Thanks for asking the question about the pipe, vicarious, and even better, answering it, mar. I mentioned following the length of it in a post on my blog last November but wasn't sure what it was. My reaction was Huh? You're moving pollution from the harbor into the lake? That doesn't seem right.

markm, thanks for the answer.

eco, that's a good reaction/question. There are really strict regulations in place these days about what can be done with dredged material given the risk that it's polluted. If there's even a tiny chance that the material is contaminated the dredged material, a.k.a. "spoils", have to be deposited in a Confined Disposal Facility (CDF). A CDF is essentially a big enclosed basin lined with various materials and structures which are supposed to serve as barriers to contaminants leaking back out into the environment/water supply. The spoils are dumped in until the basin fills up. It's really expensive to keep building more CDFs, though, so these days everyone is bending over backward to do whatever they can to extend the lives of CDFs that are already built. Part of that includes experimenting with and deploying all sorts of technology and techniques to remove contaminants from spoils already deposited in the CDFs so that the cleaned material (sand, gravel, silt, clay, etc) can be removed and used in the construction industry, etc. That's what they're doing at Duluth-Superior's CDF, Erie Pier, the big square piece of land just northeast of the Duluth end of the Bong Bridge / just southwest of Hallett Dock 5 in West Duluth.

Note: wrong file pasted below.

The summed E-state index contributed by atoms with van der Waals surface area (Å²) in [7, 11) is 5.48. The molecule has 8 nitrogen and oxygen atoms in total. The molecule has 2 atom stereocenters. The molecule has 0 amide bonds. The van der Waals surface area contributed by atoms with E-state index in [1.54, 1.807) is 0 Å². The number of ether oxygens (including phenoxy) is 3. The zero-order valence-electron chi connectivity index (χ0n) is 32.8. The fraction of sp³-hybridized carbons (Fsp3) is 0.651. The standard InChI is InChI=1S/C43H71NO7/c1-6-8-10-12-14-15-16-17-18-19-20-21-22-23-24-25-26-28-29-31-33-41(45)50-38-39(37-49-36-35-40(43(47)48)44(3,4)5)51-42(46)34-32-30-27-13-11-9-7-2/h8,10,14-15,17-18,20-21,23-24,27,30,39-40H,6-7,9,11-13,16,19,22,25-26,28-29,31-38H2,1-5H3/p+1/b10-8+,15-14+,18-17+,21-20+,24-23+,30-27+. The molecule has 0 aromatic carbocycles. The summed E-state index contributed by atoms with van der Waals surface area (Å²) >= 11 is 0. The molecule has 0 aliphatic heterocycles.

As far as the stuff in question being dredged up near the Superior entry - from what I understand they have to be very, very certain that the material is newly-deposited and considered uncontaminated for them to be able to 'dispose' of it as beach replenishment material. The area that they're dredging there is notorious for constant buildup of new sediment in the shipping channel, and has to be dredged every few years to keep it at the designated shipping channel depth. Just like any sediment anywhere near any concentration of human civilation these days, I doubt it's 100% clean, but it's probably the cleanest stuff you can dig off the bottom of the Twin Ports harbor and it's probably less contaminated than the soils and sediments that wash through urban storm drains into Lake Superior (and the harbor) from rains and snowmelt.

I love this community research. Great pics. This dredging just reminds me that we should only have lakers running around our lakes. The danger of international ships and even the invasive species already brought in are a problem.

I see these old pictures of fishermen in Duluth and their huge hauls of gigantic fish. I hate to admit, but our lake is pretty fished out.

Well, if global warming gets really bad and we live in some type of mad max reality, then I'll be the weirdo selling crayfish on 61. Anyone want some miniature Lake Superior Lobster?

That's part of my colossal Turbo Bong... I was feeling too sleepy to put it away the other day.

No international ships at all mevdev? Surely there are other solutions, like ballast water regulations etc.

Post a comment

Seriously: If you click "post" more than once, you're going to end up looking really stupid.

If you don't see your comment after it's published, try refreshing your browser.